• Quality check of ABC (Owner: Quality control executive)

Though the process looks robust, there're loopholes when it comes to quality control. No wonder you're getting product quality complaints lately. Let's tighten up this process by adding better quality checks against appropriate tasks.

  • Quality check of raw material A & B (Owner: Quality control executive)
  • Grinding of A & B (Owner: Operation executive)
  • Quality check of raw material C (Owner: Quality control executive)
  • Heating C (Owner: Operation executive)
  • Layering the AB (grinded) over the heated C with glue(Owner: Senior operation executive + manager & senior quality control executive)
  • Drying the ABC (Owner: Operation executive)
  • Quality check of ABC (Owner: Quality control manager)

Result: Better product quality & improved customer satisfaction.

Step 4: Create, Document & Implement New Processes

Time to record your new & improved process in the process manual (the process template in Process Street).

After that, you need to communicate the following to your employees:

  • The changed, improved, new or revised process(es)
  • Reason(s) for the changes
  • The new process(es) implementation timeline
  • How the new process(es) would impact their work
  • The training timeline
  • How the testing & iteration (Step #5) will work

Training is crucial if you've made substantial changes to your processes. If not training, you can at least try something like demo, mock drill, etc. The point is - you should not jump directly from creating new processes to implementation of the same. Your employees, first, need to absorb what has changed & then practice those changes.

Once you're confident about your new process(es), you can implement them by assigning access of your process template to your employees. Make sure the process templates & checklists (in Process Street) are followed for each activity in your organization.

Step 5: Test & Iterate Over The New Processes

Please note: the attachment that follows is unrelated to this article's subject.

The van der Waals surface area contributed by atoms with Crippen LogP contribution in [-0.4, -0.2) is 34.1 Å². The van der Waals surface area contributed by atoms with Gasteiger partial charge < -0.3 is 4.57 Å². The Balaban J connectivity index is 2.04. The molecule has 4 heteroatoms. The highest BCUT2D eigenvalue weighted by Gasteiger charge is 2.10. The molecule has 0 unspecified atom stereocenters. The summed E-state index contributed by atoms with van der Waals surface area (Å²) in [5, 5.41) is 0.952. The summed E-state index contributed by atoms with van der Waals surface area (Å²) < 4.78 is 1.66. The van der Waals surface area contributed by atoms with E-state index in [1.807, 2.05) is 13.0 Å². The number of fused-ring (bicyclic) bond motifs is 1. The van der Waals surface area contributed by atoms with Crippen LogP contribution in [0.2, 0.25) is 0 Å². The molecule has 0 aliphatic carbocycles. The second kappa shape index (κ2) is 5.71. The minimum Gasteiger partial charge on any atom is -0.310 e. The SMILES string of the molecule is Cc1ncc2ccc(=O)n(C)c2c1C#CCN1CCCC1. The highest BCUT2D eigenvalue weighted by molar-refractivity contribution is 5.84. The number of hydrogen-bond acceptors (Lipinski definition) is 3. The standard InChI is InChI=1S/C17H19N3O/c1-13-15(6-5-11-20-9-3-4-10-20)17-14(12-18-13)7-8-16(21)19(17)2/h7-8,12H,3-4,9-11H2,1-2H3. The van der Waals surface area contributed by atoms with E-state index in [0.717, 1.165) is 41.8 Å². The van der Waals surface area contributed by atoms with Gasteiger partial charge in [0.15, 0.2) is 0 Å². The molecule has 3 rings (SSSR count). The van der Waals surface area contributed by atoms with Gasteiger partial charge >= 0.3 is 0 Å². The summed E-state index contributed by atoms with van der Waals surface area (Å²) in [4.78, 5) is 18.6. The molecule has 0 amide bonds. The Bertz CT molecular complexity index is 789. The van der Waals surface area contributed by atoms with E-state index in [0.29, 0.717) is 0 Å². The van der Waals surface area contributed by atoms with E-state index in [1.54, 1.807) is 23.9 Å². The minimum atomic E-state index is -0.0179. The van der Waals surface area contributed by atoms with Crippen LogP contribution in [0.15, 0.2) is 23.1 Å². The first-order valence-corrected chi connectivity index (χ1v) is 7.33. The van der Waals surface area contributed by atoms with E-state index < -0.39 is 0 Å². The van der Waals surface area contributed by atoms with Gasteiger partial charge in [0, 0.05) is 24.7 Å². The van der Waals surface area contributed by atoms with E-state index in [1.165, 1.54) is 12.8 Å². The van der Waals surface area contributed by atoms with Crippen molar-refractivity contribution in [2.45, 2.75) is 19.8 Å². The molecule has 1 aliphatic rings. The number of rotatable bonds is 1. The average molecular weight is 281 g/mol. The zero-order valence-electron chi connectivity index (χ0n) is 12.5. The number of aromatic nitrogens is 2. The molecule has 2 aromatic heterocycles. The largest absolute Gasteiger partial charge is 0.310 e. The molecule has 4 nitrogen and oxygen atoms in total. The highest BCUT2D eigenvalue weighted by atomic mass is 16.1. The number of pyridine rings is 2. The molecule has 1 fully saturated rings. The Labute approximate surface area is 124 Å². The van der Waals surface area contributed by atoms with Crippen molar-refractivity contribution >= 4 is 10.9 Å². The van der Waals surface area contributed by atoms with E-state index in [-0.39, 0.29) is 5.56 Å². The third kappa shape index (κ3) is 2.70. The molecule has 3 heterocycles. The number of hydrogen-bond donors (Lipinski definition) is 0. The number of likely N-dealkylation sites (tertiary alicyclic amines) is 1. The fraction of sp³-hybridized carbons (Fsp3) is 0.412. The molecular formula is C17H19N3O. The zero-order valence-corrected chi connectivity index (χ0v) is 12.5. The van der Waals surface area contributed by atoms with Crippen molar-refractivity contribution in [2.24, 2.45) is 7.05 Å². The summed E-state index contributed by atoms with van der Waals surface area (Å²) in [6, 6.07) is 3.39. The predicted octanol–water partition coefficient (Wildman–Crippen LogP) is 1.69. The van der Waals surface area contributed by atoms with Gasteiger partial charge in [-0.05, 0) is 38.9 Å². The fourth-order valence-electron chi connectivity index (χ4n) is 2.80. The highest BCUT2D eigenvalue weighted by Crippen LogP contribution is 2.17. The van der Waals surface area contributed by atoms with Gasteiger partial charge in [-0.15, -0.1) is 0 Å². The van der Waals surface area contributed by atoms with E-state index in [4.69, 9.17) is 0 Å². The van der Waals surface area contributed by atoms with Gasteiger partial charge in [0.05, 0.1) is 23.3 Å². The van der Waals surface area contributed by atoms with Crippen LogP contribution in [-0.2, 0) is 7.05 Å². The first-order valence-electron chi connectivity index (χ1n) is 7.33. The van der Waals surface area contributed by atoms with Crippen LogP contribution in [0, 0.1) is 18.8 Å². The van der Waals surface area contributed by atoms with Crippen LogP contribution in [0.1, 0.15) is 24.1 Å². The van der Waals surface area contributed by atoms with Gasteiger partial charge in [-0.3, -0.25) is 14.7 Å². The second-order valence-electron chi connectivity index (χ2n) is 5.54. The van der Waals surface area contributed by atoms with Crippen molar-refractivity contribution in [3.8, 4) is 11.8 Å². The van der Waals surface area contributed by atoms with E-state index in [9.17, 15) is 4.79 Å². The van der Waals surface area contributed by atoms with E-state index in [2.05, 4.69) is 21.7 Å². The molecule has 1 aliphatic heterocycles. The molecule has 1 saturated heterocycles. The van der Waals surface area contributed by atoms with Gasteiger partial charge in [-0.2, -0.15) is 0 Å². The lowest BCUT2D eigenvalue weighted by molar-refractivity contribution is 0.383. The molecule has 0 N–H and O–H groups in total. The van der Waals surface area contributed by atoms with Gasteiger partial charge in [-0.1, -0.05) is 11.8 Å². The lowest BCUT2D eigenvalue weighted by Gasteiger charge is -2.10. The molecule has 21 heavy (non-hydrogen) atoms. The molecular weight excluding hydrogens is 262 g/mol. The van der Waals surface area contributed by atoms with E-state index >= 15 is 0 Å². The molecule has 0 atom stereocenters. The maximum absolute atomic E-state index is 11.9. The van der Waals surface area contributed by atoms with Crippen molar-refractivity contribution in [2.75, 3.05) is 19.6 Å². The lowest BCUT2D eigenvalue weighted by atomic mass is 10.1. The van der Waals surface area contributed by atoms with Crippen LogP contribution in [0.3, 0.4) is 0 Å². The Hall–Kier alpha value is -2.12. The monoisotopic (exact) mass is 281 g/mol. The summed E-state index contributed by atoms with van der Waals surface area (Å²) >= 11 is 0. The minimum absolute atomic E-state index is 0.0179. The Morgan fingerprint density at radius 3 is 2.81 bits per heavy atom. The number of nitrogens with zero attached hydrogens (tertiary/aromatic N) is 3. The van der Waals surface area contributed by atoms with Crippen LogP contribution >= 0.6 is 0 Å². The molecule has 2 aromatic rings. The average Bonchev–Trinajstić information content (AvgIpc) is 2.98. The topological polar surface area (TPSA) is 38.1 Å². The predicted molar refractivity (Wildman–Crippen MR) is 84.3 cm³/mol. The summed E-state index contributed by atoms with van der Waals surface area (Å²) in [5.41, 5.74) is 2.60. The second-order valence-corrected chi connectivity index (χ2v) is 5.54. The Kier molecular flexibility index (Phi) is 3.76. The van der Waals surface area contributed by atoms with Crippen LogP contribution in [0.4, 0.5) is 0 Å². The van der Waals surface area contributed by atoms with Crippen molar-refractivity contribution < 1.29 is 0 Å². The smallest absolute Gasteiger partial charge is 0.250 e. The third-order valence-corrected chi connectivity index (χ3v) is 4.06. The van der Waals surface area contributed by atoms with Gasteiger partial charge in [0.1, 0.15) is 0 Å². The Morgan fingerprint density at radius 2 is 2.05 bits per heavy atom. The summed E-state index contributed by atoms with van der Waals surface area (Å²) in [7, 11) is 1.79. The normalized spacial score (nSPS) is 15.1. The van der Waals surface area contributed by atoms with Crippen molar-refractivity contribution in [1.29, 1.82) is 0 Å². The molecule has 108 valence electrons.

Once implemented, your improvised processes need constant testing & iteration. Take feedback from the task owners or customers. Look if there're any bottlenecks that are preventing the new processes to be implemented swiftly. Work on removing those bottlenecks.

Also, you may even encounter something like - the new process isn't as productive or efficient you thought it to be. Now what? You need to again start brainstorming ideas & changing the process.

The idea is to not to sit idle & always keep improving your processes. So, keep that feedback loop open. Listen to your employees & customers regularly. Act on those feedback.


I know. Improving internal business processes isn't as easy as it seems. As I said earlier, sometimes things may not go as planned. Maybe the new process will turn out a disaster. But, hey, did anyone promise that its going to be an easy ride? And, look at the reward! a good process improvement exercise will help you delight your customers, save cost, improve profit & boost employee productivity. Now, tell me, is it worth improving your processes? Absolutely.

All big dreams start with a small step. So, take that step. Start creating a process manual (step #1) & you'll see how easily the next steps follow.

Don't you want to be the next Ford or the next Domino's? If they could do it, why not you? Its time to rise up & change the game for your business.

Remember, its all about process, process & process.

Related: 20 Simple Ways To Improve Staff Productivity & Performance